Blog
30f7393048
Features Directory
Helen Besant-Roberts
Published 07 September 2011

The HMRC have set a new test for charities to prove that they are eligible

for benefits and tax relief.

For many years, charities have enjoyed tax benefits, reliefs and exemptions not available to commercial organisations. The total value of tax reliefs available to charities and their donors in 2010/11 is estimated to be £3.3bn. Historically, registration as a charitable body was, on the whole, sufficient to become eligible for those benefits. However, HM Revenue and Customs introduced a new test for charities in the Finance Act 2010. Under the Act, in order for charities to obtain the tax reliefs and exemptions available, they must meet a new enhanced definition of a charity. This definition now includes a management condition whereby the charity's managers must be fit and proper persons.

This seemingly innocuous statement has caused huge amounts of confusion and concern. It means charities will not automatically be eligible for tax reliefs and exemptions simply by being one of the 162,000 charities registered with the Charity Commission.

Why the need for a fit and proper test?
Why has HMRC brought in this measure? The government is concerned about fraud and the loss of revenue to fraudsters. Although the incidence of fraud within charities remains low, tax fraud is one of the most prevalent. According to the National Fraud Authority's Annual Fraud Indicator, fraud against the public sector costs the UK economy over 21 billion each year. The fit and proper test is intended to reduce the risk of fraud within charities and fraud conducted by so-called sham charities.

However, the new conditions have been the subject of much debate. The National Council for Voluntary Organisations (NCVO) recently published its report, Managing Risk: A New Approach for the Fit and Proper Regulation of Charities, as a response to the Act. This highlights the concerns over the new regulations and the results of a review conducted by a task force set up by the NCVO.

One concern is the lack of clearly defined terminology. As a result, HMRC has had to produce further clarification though supplemental guidance notes. Despite this guidance, the Act is still open to interpretation and HMRC will be able to apply a large amount of discretion on how they police it.

The Act states all managers must fulfil the new test of being fit and proper and defines managers as being persons having the general control and management of the administration of the body or trust. This appears to agree to the Charities Act definition of a trustee. However, HMRC guidance suggests they will apply a broader definition, extending it beyond trustees to any official who has general control and management.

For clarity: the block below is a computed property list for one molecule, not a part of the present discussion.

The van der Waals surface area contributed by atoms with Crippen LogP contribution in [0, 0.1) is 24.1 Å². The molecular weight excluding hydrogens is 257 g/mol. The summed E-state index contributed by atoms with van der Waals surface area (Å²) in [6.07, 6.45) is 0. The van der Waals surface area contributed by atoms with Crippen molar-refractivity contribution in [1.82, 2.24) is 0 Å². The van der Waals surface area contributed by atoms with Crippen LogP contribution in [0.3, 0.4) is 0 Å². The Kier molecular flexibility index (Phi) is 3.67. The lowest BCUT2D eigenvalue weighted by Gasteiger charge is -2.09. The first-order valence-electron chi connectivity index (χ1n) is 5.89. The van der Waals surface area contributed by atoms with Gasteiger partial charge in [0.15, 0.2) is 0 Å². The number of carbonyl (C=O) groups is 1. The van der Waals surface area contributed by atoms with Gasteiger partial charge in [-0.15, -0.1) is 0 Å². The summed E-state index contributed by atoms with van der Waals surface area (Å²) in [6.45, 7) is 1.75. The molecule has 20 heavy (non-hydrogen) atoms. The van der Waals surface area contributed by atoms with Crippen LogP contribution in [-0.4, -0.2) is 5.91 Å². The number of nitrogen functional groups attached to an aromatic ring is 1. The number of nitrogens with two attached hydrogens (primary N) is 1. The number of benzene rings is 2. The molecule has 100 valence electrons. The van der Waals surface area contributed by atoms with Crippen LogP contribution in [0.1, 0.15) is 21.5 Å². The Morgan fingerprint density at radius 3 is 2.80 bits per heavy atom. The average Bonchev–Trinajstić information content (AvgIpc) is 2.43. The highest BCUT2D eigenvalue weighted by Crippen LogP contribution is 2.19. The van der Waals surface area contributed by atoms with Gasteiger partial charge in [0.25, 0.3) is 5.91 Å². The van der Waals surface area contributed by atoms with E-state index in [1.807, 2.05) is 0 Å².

What does it mean for charities?
Many of the charities we have spoken to are concerned over the lack of clarity and the potential administrative burden the rules may represent. Although they are confident their managers meet the fit and proper requirement, the onus is on them to demonstrate compliance for all those they deem to be managers. Their interpretation of the rules and their response to those rules could be challenged by HMRC resulting in a loss of tax benefits.

It is unlikely HMRC will want to see evidence from every charity as to how they have fulfilled this requirement. It is expected they will only conduct tests if they perceive a risk. But it is possible HMRC could ask a charity at any time to demonstrate they meet all the criteria. The guidance states HMRC expects charities to be able to show, if asked, they have given proper consideration to the suitability of its managers.

How can charities avoid falling foul of the new regime?
Although there is no prescriptive set of procedures to follow, HMRC has produced a basic guide on how to meet the test. This guide recommends that charities have all managers sign a declaration to confirm their fit and proper status. The charity should retain all signed declarations so they are available should HMRC request evidence. Although this may not eliminate the risk entirely, it should mitigate the risk of losing tax benefits and reliefs due to non-compliance.


Helen Besant-Roberts is a partner at accountancy firm HURST which has offices in London, Stockport and Manchester.

 

Mail sent successfully

Tell your friend about this article

Please enter a valid email address

Please enter your name

  • Share:

Comments

Post a comment

Comments may be moderated for spam, obscenities or defamation.
Features Directory